What should be prioritised?

The investment agenda should focus on how to ensure the sustainable high quality of scientific work. Once you have obtained those organoids and you are keen to move on to application, making transplant tissue for example, then you should have the cells differentiated in a controlled manner. You need to prevent unchecked growth, because the result is cancer. So you must be reasonably convinced that no tumours will grow, and animals are needed for this research. Propagators are not suitable for modelling all normal mechanisms, such as the immune system, in a coherent manner. This means that what we need are combinations of methods and approaches.

Sometimes you can work with patients, but conducting biomedical innovation research in patients is not possible. Time for a change. Following large cohorts of people is enormously complicated and time consuming. This means that for the set up of small-scale and controlled studies, laboratory animals are still the go-to, in addition to cells, molecular research, and other methods. But that is a continuum, as the same researchers are often involved in developing and applying the various methods in coherence. It is important that a framework is developed for animal-free methods as well, both for the purpose of assessing claims and to check expectations (that can sometimes be high). At present, there is a lack of commitment.

In my opinion, the government is failing to meet its duty of care to science. The Experiments on Animals Act needs to be enforced, rather than only taking a leap forward with TPI, because in doing so you give society the impression that experiments on animals will become obsolete.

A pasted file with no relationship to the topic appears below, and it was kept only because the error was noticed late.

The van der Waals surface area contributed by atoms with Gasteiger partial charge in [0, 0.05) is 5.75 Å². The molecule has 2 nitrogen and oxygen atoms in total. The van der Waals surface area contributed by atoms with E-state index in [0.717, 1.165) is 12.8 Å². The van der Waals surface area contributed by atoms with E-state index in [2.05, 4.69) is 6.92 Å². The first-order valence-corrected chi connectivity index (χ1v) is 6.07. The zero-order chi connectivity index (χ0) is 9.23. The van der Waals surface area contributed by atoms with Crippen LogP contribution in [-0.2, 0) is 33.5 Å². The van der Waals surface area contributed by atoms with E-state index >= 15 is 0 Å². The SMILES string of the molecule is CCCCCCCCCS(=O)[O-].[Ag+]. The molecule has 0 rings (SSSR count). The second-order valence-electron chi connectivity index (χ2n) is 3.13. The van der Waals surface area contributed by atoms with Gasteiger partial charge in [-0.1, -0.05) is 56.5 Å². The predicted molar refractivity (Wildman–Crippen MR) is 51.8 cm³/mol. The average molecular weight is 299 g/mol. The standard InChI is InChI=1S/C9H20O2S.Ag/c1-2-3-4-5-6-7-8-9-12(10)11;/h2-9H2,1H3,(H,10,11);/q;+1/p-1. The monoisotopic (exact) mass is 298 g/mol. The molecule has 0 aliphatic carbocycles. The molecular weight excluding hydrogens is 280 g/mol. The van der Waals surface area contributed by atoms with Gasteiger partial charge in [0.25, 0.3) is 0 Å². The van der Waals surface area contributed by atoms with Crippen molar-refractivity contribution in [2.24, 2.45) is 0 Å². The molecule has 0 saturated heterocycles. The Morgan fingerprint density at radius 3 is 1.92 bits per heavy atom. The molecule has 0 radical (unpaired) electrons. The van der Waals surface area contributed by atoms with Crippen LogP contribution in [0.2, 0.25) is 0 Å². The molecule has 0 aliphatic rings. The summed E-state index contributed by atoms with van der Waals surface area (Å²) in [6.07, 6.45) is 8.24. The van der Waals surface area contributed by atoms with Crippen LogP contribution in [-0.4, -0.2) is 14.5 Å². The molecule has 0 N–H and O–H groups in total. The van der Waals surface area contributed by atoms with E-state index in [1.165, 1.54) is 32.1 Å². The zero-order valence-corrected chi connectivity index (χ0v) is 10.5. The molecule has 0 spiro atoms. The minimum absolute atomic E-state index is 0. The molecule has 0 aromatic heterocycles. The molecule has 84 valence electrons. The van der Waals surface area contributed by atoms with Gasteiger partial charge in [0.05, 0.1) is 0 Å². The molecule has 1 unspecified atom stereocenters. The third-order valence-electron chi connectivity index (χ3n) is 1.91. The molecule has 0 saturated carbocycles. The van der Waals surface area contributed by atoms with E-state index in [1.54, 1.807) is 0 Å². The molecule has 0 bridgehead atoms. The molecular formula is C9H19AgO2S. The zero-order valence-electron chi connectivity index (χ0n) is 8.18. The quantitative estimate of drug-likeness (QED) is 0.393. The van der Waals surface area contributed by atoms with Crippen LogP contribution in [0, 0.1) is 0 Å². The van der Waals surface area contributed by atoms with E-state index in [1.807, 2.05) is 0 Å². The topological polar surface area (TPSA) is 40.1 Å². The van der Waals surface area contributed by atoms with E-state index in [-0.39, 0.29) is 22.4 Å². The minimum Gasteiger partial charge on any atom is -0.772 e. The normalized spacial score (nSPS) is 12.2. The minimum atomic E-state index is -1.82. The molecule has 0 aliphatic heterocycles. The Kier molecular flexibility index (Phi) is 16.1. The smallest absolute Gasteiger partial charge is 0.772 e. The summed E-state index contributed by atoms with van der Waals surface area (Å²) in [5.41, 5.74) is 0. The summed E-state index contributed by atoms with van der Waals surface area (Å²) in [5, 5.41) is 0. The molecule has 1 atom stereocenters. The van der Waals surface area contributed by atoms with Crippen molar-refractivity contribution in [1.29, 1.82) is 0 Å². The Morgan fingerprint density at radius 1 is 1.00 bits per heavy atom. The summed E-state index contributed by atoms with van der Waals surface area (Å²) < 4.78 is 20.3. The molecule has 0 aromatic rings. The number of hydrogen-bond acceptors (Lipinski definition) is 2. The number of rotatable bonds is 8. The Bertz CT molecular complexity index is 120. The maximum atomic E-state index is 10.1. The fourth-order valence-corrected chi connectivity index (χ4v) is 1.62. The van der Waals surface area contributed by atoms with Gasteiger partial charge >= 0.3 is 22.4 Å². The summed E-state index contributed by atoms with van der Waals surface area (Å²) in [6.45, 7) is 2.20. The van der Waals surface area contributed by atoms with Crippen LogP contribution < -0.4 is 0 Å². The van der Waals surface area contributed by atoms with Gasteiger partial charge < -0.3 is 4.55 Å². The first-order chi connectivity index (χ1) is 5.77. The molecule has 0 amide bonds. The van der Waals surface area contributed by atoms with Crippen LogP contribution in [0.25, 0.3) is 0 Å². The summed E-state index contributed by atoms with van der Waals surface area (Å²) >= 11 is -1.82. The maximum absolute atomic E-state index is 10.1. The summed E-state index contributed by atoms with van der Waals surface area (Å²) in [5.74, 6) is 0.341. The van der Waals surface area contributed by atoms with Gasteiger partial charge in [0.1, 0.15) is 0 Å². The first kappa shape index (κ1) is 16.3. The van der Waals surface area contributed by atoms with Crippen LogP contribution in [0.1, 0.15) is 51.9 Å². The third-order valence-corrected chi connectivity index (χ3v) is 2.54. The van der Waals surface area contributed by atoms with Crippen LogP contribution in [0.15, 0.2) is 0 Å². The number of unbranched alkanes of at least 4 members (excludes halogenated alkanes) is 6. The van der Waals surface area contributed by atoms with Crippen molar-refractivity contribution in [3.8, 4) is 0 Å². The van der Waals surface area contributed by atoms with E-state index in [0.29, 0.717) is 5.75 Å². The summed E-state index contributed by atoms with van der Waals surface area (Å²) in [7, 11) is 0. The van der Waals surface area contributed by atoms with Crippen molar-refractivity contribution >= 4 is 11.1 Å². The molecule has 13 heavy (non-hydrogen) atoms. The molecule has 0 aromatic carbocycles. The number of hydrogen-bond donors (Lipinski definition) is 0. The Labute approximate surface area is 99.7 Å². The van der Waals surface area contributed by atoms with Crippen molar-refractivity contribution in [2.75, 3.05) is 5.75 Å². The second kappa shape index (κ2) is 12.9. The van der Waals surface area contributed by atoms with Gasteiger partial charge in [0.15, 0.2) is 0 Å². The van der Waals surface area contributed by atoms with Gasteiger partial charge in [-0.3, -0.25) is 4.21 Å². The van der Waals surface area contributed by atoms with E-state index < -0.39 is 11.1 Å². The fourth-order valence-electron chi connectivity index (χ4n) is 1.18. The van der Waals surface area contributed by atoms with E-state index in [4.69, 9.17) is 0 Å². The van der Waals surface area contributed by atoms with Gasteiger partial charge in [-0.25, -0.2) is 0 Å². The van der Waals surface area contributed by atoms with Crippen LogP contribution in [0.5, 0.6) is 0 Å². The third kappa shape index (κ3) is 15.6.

What do you believe requires further professionalisation?

Animal experiments are specified in law. It is necessary to ensure everything involved in animal experiments is clearly laid down in regulations, because we want to protect the animals involved. Animal lab employees are specifically trained to handle laboratory animals with great care. This professional practice is important and has unfortunately not yet been fully adopted by all professions that do work with animals.

Perhaps we were ahead of our time back in the 1980s. Back then, we were one of the first countries to have a legally-required course on Laboratory Animal Science. This professionalisation was useful. The course became an export product. Unfortunately, this head start has been a thing of the past for quite some time and it is very important right now to connect on an international level again.

TPI is long-term investment that will not automatically replace or reduce animal experiments. The animal-free methods also often show different effects in a living organism. This may mean that more drug candidates that were initially tested using animal-free methods move on to the next stage, which then still requires animal experimentation. TPI is profiled in a way that has a socially-polarising effect and absorbs all available government funding for this field.

What would you like to see happen in this area?

It would be my wish that scientific research and research policy are evidence based, and that political wishful thinking does not take over, resulting in a myriad of unintended side effects.